James Wood sat on the porch of his East 17th Street home on one of the first warm days in weeks.
Rain had been trickling down from the dulling shingles on his roof all morning, but it was warm, and when it's warm, Wood usually can be found sitting on the covered porch of his daisy yellow, one-story home in Jefferson Heights.
A new puppy ran around the small yard, chained and contained by a white picket fence, accentuating the railing and pillars on the porch. The paint is beginning to fade, and the sidewalk leading to his long, narrow home shows signs of years of use. The home is old. Wood is 62 years old and has lived in it his entire life.
Last year, a group with the Environmental Protection Agency walked up the aging sidewalk to the white porch. It's the first time that's happened in his life, Wood said. They asked to test the soil.
He didn't get much information, he said, but he was told they were testing for lead contamination and he would get a letter letting him know more.
He wondered, why now? After all those years, why was he just finding out about the problem?
He believes he only has to look next door to find the answer.
His house sits in the shadow of a sprawling new home, complete with a modern design, fresh paint and a neat, manicured lawn. The sidewalk leading to the home is freshly paved, and a sprawling upstairs balcony overlooks his home.
"They should have tested years ago," he said. "We had kids out here playing. Now that there are these houses, they come and start testing it. That's not fair."
It has been months since that day, and he hasn't heard a word from the EPA. He doesn't believe he ever received that letter, and if he did, he never saw it.
Wood had been down the street earlier that morning talking to brothers Ozie and Larry Means. The brothers live in a home that has been in the family since the early 1950s. It's a long, narrow white home that looks similar to Wood's. It has stood for decades, undergoing extensive expansion and renovation, and is one of the remaining homes from the old neighborhood. The three men looked around at the rest of the sprawling neighborhood. Where one aging house once stood, two modern homes have taken its place. The historically black community they once knew is almost gone. Few of the original homes remain and even fewer of the people.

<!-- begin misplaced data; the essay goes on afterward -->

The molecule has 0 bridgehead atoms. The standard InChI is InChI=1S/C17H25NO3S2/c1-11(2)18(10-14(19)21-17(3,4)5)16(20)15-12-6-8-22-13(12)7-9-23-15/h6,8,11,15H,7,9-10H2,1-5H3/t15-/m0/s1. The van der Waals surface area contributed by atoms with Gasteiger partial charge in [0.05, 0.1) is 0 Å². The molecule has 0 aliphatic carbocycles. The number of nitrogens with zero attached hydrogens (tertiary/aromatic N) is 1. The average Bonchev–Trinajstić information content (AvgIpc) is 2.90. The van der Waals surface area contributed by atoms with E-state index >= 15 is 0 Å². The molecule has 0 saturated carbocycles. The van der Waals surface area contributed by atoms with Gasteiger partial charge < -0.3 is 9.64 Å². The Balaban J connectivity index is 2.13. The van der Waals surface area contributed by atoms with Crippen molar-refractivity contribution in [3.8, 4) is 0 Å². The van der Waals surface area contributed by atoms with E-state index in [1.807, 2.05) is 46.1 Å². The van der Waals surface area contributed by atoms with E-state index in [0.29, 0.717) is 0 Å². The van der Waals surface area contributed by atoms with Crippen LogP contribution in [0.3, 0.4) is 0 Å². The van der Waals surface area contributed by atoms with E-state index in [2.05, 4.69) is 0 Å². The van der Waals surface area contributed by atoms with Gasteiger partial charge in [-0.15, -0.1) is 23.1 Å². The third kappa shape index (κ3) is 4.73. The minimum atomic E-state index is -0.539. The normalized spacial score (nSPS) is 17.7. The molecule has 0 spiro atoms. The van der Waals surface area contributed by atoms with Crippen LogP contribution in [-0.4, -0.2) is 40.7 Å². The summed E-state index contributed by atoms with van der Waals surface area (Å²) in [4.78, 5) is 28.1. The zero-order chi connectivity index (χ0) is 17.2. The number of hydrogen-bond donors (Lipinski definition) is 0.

"This area has been gentrified, and to be honest, no one seems to care," Larry Means said. "It was a black neighborhood. When other people started moving in, [the EPA] comes to clean it up. That's just the way it is."
The EPA sent people to their home that day as well, Larry Means said. The difference? The brothers heard back. They were told their property was contaminated with lead, but nothing was done about it.
The area, known by the EPA as the Southside Chattanooga Lead Site, was once home to industrial operations. Toxic material was used as fill and topsoil on the neighborhood's lawns.
Unsafe levels of lead were found on about 68 residential properties in the designated area, according to a release from the EPA. The Times Free Press reached out to the agency, and an agency spokesman said he would work to provide answers to a list of questions. As of press time, there had been no response.
The toxic site contains properties in Alton Park, Cowart Place, Jefferson Heights, Richmond and Southside Gardens. The EPA has not publicly released which properties have been impacted despite several requests from the Times Free Press to do so.
The brothers received a letter informing them the Southside Chattanooga Lead Site was being proposed as a Superfund Site for the National Priority List — a list of the most toxic places in the country. Sites are added to the list when contamination threatens human health and the environment, according to the release. The men said they are worried about their health.
To fix the problem, the topsoil must be replaced. However, not everyone living on contaminated properties is eligible to have the lead removed. The brothers' family home is not one that will be fixed. Neither is Wood's or some of their neighbors'. The EPA is only removing lead from properties where children may be present, according to the EPA release.
"I think about it all the time, but there's not really anything I can do about it," Ozie Means said. "They knew it was contaminated but didn't do anything about it."
Another neighbor, Rodney Simpson, lives behind the brothers. He stopped by that warm afternoon to say "hello" to Wood and the Means brothers.
The EPA also told him his yard is contaminated, he said.
"They found lead, but said since there were no kids they weren't going to do anything," Simpson said.
While no children live at the property, Simpson has a grandson who comes over. He also has a medical condition he believes could react poorly to lead contamination.
One of his hobbies has been growing his own vegetables, something he now knows he has been doing in a lead-filled yard. The men are worried but don't think there's much they can do.
"No one wants to be contaminated," Ozie Means said. "Yeah, I want them to fix it, but the only thing we can do is accept what they say."